The Value of Art by Michael Findlay

Michael Findlay, The Value of ArtAlways on the path towards further enlightenment in my career, I recently read Michael Findlay’s The Value of Art published by Prestel.

Findlay, an art market veteran who has worked as a private dealer, auction house specialist, and appraiser, discusses the value of art through three lenses – the commercial, social, and essential. The book teaches how the art market functions through its various channels and gives entertaining and telling anecdotes along the way. For some people art is a financial investment, for others it is for showing off in front of friends, and for a few, an artwork strikes an emotional chord within them.

Jasper Johns, White Flag, 1955.

Jasper Johns, White Flag, 1955. The Metropolitan Museum of Art, New York. A work that Johns refused to sell – for him, it wasn’t worth it.

I enjoyed how Findlay was able to contextualize a theoretical overview of the art market, explaining that the price tag on an artwork carries a lot of meaning. Rarity, provenance, and the artist’s market are just a few of the ways to measure the market value of a work.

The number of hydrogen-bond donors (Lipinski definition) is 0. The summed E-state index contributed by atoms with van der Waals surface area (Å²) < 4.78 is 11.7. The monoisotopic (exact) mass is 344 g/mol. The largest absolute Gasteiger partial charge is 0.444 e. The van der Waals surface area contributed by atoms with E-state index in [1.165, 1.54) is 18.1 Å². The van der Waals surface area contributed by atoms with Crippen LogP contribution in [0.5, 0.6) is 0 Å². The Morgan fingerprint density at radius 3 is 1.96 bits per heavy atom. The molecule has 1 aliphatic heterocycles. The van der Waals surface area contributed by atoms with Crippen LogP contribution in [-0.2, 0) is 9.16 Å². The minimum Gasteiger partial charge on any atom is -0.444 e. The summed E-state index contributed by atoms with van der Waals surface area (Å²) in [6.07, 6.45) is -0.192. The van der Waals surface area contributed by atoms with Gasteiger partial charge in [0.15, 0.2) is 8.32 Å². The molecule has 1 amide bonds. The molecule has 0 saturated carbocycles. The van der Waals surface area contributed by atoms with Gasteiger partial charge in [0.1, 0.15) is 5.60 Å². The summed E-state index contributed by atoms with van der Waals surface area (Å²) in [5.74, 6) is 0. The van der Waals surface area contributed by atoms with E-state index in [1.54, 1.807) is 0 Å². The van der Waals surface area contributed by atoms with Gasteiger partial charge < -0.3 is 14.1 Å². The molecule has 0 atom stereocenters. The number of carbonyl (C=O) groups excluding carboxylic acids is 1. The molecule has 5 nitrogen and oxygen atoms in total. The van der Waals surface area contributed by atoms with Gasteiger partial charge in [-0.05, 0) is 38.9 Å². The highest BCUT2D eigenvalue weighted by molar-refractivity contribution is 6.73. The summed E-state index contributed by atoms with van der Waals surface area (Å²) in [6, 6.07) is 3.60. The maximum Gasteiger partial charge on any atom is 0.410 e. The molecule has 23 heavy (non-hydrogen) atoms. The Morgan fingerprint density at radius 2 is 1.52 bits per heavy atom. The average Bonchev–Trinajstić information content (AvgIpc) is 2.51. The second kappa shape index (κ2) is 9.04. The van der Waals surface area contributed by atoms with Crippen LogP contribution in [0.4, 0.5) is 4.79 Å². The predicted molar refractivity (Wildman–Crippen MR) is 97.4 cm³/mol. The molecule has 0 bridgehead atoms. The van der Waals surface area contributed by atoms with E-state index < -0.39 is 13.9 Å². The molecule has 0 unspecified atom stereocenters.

The most intriguing part of the book for me was to hear Findlay’s opinion about how the art market has changed over the years and where he sees it going. I found it quite interesting how he called the next “ism” after the Pop and Post-Modern movements, “Commercialism” – meaning that artworks fit into the context of being sold.

All in all, I found The Value of Art to be quite comprehensive and a pleasurable read.

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3 Comments

Filed under Art, Literature

3 responses to “The Value of Art by Michael Findlay

  1. Yikees! What’s your thought on the next stage of art being “Commercialism?” Sounds pretty harsh.

    • I think that people know there is money to be spent and money to be made in the art market nowadays and that is pretty much out in the open. Findlay pointed out that auction houses have to constantly outdo themselves in terms of sales, constantly striving to break records and artists like Damien Hirst pump out artworks in a factory-like fashion and dealers like Larry Gagosian create a market for an artist to sell that work. It’s not really a secret – it’s all calculated much like real estate or finance with a different product and a different clientele. Art – as much as it serves our culture – is consumable.

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